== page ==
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Before starting any DIY electrical work in my new (to me, built circa 1990) house, I picked up and used an outlet tester, and promptly discovered the "hot ground reverse" error occurring for every outlet on the property (house with service box + main panel, and a detached garage with sub-panel served by 3+1 wire with no grounding rod of its own). However, every outlet works.

Since then I've replaced some receptacles and switches, moved kitchen MWBC lines onto GFCI breakers, had an electrician upgrade the sub-panel and add circuits to both panels, shuffled around everything in my main panel, and fixed an issue I found with the main panel (ground was connected only to neutral busses leaving ground isolated, now connected only to ground busses since neutral and ground are already bonded in the service box).

Throughout all these changes the hot ground reverse issue persists, and all known electrical service paths are "working" in so far as connected devices receive power and work. I say all known paths, because I have a circuit which was originally marked "microwave" which seemingly goes nowhere and remains a mystery. The fault even appears when every circuit is off (but meaning only hot disconnected) except the one being tested (and pick any one).

How concerned should I be about this fault? Unless it is truly trivial (an assessment that I feel requires a good explanation), what steps can I take to trace the root cause? What kind of tests might I perform to verify the problem isn't just with the outlet tester itself, other than getting another one? (I do have a multimeter and two-prong bulb-style tester as well.)

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  • The isolated ground was particularly surprising, because the original electrician clearly took pride in his work, and did a beautiful job overall. I had to do a lot of research and investigation to convince myself that wiring was truly wrong, but there wasn't even a way present to connect the box or ground bars to the ground line (no strap, bar, or lugs). Sep 11, 2021 at 3:15
  • Hot-ground reverse is a lie. That's not the problem. Sep 12, 2021 at 2:13
  • Hence the quotes. ;) Sep 12, 2021 at 13:23
  • Are you getting this indication from a simple and dumb 3-light tester giving red and outer yellow (no indication from middle yellow)? Or is this a "smart"/"computer assisted" tester who does the interpretations for you and doesn't let you see the raw lights? Have you tried the tester at work/friend's modern house where grounds are known to be good? Sep 12, 2021 at 21:03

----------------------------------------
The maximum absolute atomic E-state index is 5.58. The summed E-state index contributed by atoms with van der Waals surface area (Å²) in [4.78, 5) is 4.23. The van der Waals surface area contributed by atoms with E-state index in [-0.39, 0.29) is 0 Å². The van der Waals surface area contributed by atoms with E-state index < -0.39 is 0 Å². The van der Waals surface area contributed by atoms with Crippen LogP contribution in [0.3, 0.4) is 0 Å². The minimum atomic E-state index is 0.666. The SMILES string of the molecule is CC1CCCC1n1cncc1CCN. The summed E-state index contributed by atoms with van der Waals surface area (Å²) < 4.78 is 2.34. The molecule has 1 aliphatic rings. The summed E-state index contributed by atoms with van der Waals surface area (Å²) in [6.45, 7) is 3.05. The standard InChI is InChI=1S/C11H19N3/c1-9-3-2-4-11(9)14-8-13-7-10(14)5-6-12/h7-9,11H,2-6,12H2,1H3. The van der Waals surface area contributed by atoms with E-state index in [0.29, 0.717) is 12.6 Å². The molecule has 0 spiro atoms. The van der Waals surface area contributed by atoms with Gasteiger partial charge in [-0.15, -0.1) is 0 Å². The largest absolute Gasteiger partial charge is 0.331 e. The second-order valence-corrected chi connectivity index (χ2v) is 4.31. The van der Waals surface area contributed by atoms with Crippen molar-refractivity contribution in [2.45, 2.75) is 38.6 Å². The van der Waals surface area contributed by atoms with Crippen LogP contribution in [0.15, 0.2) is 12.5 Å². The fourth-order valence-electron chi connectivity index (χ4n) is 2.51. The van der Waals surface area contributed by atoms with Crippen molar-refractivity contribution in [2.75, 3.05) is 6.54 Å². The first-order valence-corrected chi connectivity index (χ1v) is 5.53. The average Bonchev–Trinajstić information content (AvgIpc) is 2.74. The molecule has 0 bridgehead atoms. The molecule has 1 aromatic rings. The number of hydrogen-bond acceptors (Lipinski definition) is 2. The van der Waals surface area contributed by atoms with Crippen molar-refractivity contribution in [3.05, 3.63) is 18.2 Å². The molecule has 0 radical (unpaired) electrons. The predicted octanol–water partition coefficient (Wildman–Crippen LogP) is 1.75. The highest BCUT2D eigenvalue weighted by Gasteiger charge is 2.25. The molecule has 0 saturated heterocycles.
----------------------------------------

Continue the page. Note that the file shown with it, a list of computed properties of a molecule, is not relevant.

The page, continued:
• It's the simple, cheap 3-light type. I am aware that "hot ground reverse" typically actually means open neutral and ground electrified by something else closing the circuit, except that doesn't square with all working receptacles. But I've also confirmed the tester is wrong both by using it elsewhere and using a bulb probe tester, and accepted the given answer accordingly. Sep 13, 2021 at 13:27

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IMO by far the most likely explanation here is that the outlet tester is defective.

Given that multiple people have worked on the installation at different times, it seems very unlikely that every outlet would be miswired, and if you had swapped a hot conductor with the neutral in the "240V" parts of the installation you'd probably know about it when some equipment went up in smoke because it received 240V and was expecting 120V.

If you want to assure yourself that things are ok, measure the voltages with your multimeter, you should see very little voltage between neutral and ground and full voltage between either of those and the hot conductor.

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    Yes my thought too. Perhaps OP can take the outlet tester to a friend's house, neighbour, cafe... Also same neutral to ground and live to ground tests can be performed with the two-prong bulb tester.
    – P2000
    Sep 11, 2021 at 5:16
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    Bulb probe test found current between hot and neutral, between hot and ground, and not between neutral and ground. The outlet tester produced same result for a receptacle at the local home center, so I'm ordering some gear that includes a new one. Sep 11, 2021 at 14:47

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